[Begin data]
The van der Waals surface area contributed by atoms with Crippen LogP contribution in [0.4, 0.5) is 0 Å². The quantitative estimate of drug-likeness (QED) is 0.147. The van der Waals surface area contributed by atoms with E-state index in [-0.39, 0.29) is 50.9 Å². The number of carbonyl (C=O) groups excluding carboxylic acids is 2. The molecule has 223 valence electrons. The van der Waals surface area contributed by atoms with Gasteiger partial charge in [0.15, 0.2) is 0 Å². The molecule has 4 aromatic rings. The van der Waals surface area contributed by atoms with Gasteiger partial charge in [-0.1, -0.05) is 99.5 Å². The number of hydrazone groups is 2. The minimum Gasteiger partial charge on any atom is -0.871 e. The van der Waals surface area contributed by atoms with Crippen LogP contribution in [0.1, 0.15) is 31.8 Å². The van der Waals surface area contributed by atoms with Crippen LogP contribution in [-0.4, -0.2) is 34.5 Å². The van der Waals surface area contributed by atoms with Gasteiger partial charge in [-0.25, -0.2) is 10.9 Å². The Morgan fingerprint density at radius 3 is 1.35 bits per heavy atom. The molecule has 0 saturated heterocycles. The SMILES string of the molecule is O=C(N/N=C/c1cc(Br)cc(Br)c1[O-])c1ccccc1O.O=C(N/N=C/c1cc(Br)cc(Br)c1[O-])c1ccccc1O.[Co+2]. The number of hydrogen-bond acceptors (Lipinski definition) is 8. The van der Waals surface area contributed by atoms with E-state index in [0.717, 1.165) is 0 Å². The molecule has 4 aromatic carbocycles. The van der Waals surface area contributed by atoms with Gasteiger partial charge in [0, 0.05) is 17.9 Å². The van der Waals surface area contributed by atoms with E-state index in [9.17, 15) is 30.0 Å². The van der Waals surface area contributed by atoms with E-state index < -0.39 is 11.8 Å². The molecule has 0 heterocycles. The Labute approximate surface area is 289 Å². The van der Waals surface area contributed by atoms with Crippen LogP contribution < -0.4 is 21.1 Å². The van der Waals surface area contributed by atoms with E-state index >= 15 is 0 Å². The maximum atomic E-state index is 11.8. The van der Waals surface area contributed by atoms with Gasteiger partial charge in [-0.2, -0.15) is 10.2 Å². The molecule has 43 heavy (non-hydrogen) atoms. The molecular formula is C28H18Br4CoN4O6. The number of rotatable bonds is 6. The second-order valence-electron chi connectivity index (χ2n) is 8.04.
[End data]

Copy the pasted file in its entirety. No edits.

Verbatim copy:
The van der Waals surface area contributed by atoms with Crippen LogP contribution in [0.4, 0.5) is 0 Å². The quantitative estimate of drug-likeness (QED) is 0.147. The van der Waals surface area contributed by atoms with E-state index in [-0.39, 0.29) is 50.9 Å². The number of carbonyl (C=O) groups excluding carboxylic acids is 2. The molecule has 223 valence electrons. The van der Waals surface area contributed by atoms with Gasteiger partial charge in [0.15, 0.2) is 0 Å². The molecule has 4 aromatic rings. The van der Waals surface area contributed by atoms with Gasteiger partial charge in [-0.1, -0.05) is 99.5 Å². The number of hydrazone groups is 2. The minimum Gasteiger partial charge on any atom is -0.871 e. The van der Waals surface area contributed by atoms with Crippen LogP contribution in [0.1, 0.15) is 31.8 Å². The van der Waals surface area contributed by atoms with Crippen LogP contribution in [-0.4, -0.2) is 34.5 Å². The van der Waals surface area contributed by atoms with Gasteiger partial charge in [-0.25, -0.2) is 10.9 Å². The Morgan fingerprint density at radius 3 is 1.35 bits per heavy atom. The molecule has 0 saturated heterocycles. The SMILES string of the molecule is O=C(N/N=C/c1cc(Br)cc(Br)c1[O-])c1ccccc1O.O=C(N/N=C/c1cc(Br)cc(Br)c1[O-])c1ccccc1O.[Co+2]. The number of hydrogen-bond acceptors (Lipinski definition) is 8. The van der Waals surface area contributed by atoms with E-state index in [0.717, 1.165) is 0 Å². The molecule has 4 aromatic carbocycles. The van der Waals surface area contributed by atoms with Gasteiger partial charge in [0, 0.05) is 17.9 Å². The van der Waals surface area contributed by atoms with E-state index in [9.17, 15) is 30.0 Å². The van der Waals surface area contributed by atoms with E-state index < -0.39 is 11.8 Å². The molecule has 0 heterocycles. The Labute approximate surface area is 289 Å². The van der Waals surface area contributed by atoms with Crippen LogP contribution < -0.4 is 21.1 Å². The van der Waals surface area contributed by atoms with E-state index >= 15 is 0 Å². The maximum atomic E-state index is 11.8. The van der Waals surface area contributed by atoms with Gasteiger partial charge in [-0.2, -0.15) is 10.2 Å². The molecule has 43 heavy (non-hydrogen) atoms. The molecular formula is C28H18Br4CoN4O6. The number of rotatable bonds is 6. The second-order valence-electron chi connectivity index (χ2n) is 8.04.